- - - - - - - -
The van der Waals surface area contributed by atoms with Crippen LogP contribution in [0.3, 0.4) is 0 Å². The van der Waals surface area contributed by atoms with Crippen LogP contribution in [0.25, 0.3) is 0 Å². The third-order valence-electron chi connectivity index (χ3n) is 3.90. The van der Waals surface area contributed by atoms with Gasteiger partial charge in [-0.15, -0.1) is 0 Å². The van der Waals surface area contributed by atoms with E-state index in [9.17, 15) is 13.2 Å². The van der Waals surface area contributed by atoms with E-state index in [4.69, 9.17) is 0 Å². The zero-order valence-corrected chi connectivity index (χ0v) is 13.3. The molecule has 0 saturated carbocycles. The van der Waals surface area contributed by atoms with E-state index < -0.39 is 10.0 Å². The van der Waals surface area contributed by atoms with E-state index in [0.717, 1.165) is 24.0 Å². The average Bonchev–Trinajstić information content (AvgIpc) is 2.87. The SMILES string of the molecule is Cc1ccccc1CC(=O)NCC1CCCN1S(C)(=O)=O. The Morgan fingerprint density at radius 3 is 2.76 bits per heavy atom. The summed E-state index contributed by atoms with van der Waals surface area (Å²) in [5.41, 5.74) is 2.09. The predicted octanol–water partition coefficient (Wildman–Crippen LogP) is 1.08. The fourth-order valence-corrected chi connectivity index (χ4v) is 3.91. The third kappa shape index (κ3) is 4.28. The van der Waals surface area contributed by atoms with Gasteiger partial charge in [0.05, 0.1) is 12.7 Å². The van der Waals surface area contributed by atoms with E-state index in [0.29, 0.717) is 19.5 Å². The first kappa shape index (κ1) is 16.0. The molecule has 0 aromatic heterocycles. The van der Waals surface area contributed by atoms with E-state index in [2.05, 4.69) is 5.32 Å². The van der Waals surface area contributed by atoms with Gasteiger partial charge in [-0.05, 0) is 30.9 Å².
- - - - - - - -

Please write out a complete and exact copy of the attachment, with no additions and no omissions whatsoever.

The van der Waals surface area contributed by atoms with Crippen LogP contribution in [0.3, 0.4) is 0 Å². The van der Waals surface area contributed by atoms with Crippen LogP contribution in [0.25, 0.3) is 0 Å². The third-order valence-electron chi connectivity index (χ3n) is 3.90. The van der Waals surface area contributed by atoms with Gasteiger partial charge in [-0.15, -0.1) is 0 Å². The van der Waals surface area contributed by atoms with E-state index in [9.17, 15) is 13.2 Å². The van der Waals surface area contributed by atoms with E-state index in [4.69, 9.17) is 0 Å². The zero-order valence-corrected chi connectivity index (χ0v) is 13.3. The molecule has 0 saturated carbocycles. The van der Waals surface area contributed by atoms with E-state index < -0.39 is 10.0 Å². The van der Waals surface area contributed by atoms with E-state index in [0.717, 1.165) is 24.0 Å². The average Bonchev–Trinajstić information content (AvgIpc) is 2.87. The SMILES string of the molecule is Cc1ccccc1CC(=O)NCC1CCCN1S(C)(=O)=O. The Morgan fingerprint density at radius 3 is 2.76 bits per heavy atom. The summed E-state index contributed by atoms with van der Waals surface area (Å²) in [5.41, 5.74) is 2.09. The predicted octanol–water partition coefficient (Wildman–Crippen LogP) is 1.08. The fourth-order valence-corrected chi connectivity index (χ4v) is 3.91. The third kappa shape index (κ3) is 4.28. The van der Waals surface area contributed by atoms with Gasteiger partial charge in [0.05, 0.1) is 12.7 Å². The van der Waals surface area contributed by atoms with E-state index in [0.29, 0.717) is 19.5 Å². The first kappa shape index (κ1) is 16.0. The molecule has 0 aromatic heterocycles. The van der Waals surface area contributed by atoms with E-state index in [2.05, 4.69) is 5.32 Å². The van der Waals surface area contributed by atoms with Gasteiger partial charge in [-0.05, 0) is 30.9 Å².